Based on primary manuscript research at the British Library, Bodleian Library, National Library of Wales, and special collections libraries in the U.S., my publications focus on book history and material culture, religious literature, and gender studies. My articles have appeared in New Medieval Literatures, the Journal of Medieval Religious CulturesMedieval Feminist ForumMedieval Sermon StudiesNotes & Queries, and Pedagogy.  With Michelle M. Sauer, I am currently editing a new Companion to Sexuality in the Medieval West (expected 2024), which should become one of the standard volumes on gender and sexuality in the premodern world. We also co-edited a special issue of The Journal of Early Middle English (3.1, Spring 2021) on reclusion and materiality, which is now (Oct. 2021) being published as The Materiality of Middle English Anchoritic Devotion, the first in Arc Humanities Press’s new Early Middle English Books series.

I currently have two book-length projects in progress. The first is a critical edition of and comprehensive introduction to a previously unstudied English Catholic manuscript of medieval female saints’ lives compiled in the seventeenth century, perhaps by an English nun living on the Continent. My proposal for An Early Modern English Catholic Collection of Medieval Female Saints: A Critical Edition of Folger MS V.b.334 is currently under review by the editorial board of the Brepols series Medieval Women: Texts and Contexts. At the intersection of literary studies, book history, and the history of the emotions, my monograph—titled Tactile Affects: Materiality and Feeling in Medieval British Manuscripts—analyzes how manuscripts engage readers’ senses and emotions through materiality. As affective instruction, medieval religious literature evokes, scripts, and contains a range of emotions and associated physiological reactions (like penitence and tears) through experiences with real or imagined material objects.

For a full list of my publications and presentations, view my CV here. Several of my publications are available on my page.


4. Rolled up, topUPenn, MS Roll 1563: Digital Facsimile
Published June 2014. Through the University of Virginia’s Rare Book School course, “The Medieval Manuscript in the 21st Century,” taught by Will Noel and Dot Porter at the University of Pennsylvania Kislak Center for Special Collections, Rare Books, and Manuscripts, I designed a digital facsimile of a devotional/prayer roll from 15th-century England. My article describing the manuscript and its texts appears in Notes & Queries 63.2 (June 2016): 196–199. Click here for more information about the manuscript and for access to all aspects of my digital project.

Emory’s Fifteenth-Century English Chronicle Roll
On February 27-28, 2018, I organized a digital editing workshop for twelve graduate student participants from across the United States; the workshop was hosted by Emory’s Rose Library and Pitts Theology Library. As part of the Digital Editing and the Medieval Manuscript Roll (DEMMR) project at Yale University, the workshop participants, the DEMMR editorial staff, and I are working on a complete digital edition of Emory’s fifteenth-century English chronicle roll (Emory University; Stuart A. Rose Manuscript, Archives, and Rare Book Library; Ancient, Medieval, and Renaissance Eastern and Western Manuscript Collection; Box 2, Folder 1). The roll begins with the seven days of creation and concludes with Henry V. A sixteenth-century English addition to the roll updates the genealogy to Queen Elizabeth. A zoomable image of the manuscript is now available. A video of my presentation, “Emory’s Fifteenth-Century English Chronicle Roll: Late Medieval History Writing and Sixteenth-Century Nobility,” from the March 1, 2019 symposium at Emory’s Pitts Theology Library is available here.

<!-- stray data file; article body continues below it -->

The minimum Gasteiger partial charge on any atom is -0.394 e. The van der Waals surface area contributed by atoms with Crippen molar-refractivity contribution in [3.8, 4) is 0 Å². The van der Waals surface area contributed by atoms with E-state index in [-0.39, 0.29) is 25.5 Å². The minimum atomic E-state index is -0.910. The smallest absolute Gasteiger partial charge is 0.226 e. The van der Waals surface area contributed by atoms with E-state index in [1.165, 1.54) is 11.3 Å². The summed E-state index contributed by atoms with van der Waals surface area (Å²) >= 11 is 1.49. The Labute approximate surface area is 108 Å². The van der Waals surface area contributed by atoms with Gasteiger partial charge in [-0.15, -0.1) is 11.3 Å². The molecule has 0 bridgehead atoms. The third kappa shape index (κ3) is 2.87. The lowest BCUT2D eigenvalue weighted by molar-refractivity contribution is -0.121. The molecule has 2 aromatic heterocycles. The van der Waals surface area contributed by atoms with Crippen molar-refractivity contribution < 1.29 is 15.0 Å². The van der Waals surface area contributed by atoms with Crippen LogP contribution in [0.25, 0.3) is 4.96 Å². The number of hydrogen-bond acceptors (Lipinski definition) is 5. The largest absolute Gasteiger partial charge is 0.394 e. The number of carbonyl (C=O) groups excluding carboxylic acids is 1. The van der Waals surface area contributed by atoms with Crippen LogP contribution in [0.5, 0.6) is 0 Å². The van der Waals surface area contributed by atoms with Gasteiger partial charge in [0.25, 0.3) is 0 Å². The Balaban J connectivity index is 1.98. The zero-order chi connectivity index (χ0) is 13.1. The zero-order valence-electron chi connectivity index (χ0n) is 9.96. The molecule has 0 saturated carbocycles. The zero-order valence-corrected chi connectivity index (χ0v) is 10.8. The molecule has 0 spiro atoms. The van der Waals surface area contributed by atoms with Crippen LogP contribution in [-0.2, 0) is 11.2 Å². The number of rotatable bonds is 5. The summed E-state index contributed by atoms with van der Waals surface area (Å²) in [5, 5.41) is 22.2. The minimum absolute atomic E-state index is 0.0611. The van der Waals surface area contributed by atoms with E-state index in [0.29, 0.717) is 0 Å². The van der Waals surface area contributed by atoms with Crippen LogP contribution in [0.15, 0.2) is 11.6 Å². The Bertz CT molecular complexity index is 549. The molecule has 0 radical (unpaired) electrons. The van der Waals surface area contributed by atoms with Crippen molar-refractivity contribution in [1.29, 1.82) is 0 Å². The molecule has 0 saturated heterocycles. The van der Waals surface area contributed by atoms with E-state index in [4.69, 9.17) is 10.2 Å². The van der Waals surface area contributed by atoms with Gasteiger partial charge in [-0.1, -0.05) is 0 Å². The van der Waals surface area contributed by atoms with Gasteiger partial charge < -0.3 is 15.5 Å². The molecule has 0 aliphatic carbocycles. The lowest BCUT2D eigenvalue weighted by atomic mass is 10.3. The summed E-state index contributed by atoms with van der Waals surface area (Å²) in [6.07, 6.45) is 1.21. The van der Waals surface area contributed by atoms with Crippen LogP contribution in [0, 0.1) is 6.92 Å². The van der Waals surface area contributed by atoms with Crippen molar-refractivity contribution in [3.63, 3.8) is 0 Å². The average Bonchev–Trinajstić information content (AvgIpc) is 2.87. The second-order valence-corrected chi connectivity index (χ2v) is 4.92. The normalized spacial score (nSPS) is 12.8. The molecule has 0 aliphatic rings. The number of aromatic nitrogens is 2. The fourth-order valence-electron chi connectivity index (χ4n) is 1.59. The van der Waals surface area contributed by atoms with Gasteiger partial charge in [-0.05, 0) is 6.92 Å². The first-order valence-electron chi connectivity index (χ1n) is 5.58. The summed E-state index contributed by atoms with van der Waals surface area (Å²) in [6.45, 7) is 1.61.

Yale University, Beinecke MS 410 & Osborn MS a14
As noted on my “Teaching with Material Culture” page, through my work with DEMMR, I have contributed to the following forthcoming digital editions of manuscript rolls:

  • New Haven, Yale University, Beinecke Rare Book & Manuscript Library, Beinecke MS 410, a fifteenth-century prayer and indulgence roll
  • New Haven, Yale University, Beinecke Rare Book & Manuscript Library, Osborn MS a14, a late fifteenth-century redaction of John Lydgate’s “The Kings of England sithen William the Conqueror”

MS Bodley Roll 22: The Alliterative Katherine Hymn
I am also in the process of designing a digital edition of Oxford, Bodleian Library, MS Bodley Roll 22. Known as The Alliterative Katherine Hymn, the alliterative stanzaic life of St Katherine of Alexandria features a complex manuscript layout with graphic tail-rhyme, acrostics, and more. While the poem was edited in 2004 by Ruth Kennedy (EETS o.s. 321), the digital edition will allow users to view and study the remarkably consistent illumination and punctuation of this manuscript roll, which is the only known medieval alliterative text professionally written on a parchment roll. Using Mirador, I plan to tag the text of the Katherine hymn to reveal commonly occurring alliterative formulae and to direct users to similar passages in other late medieval alliterative works.

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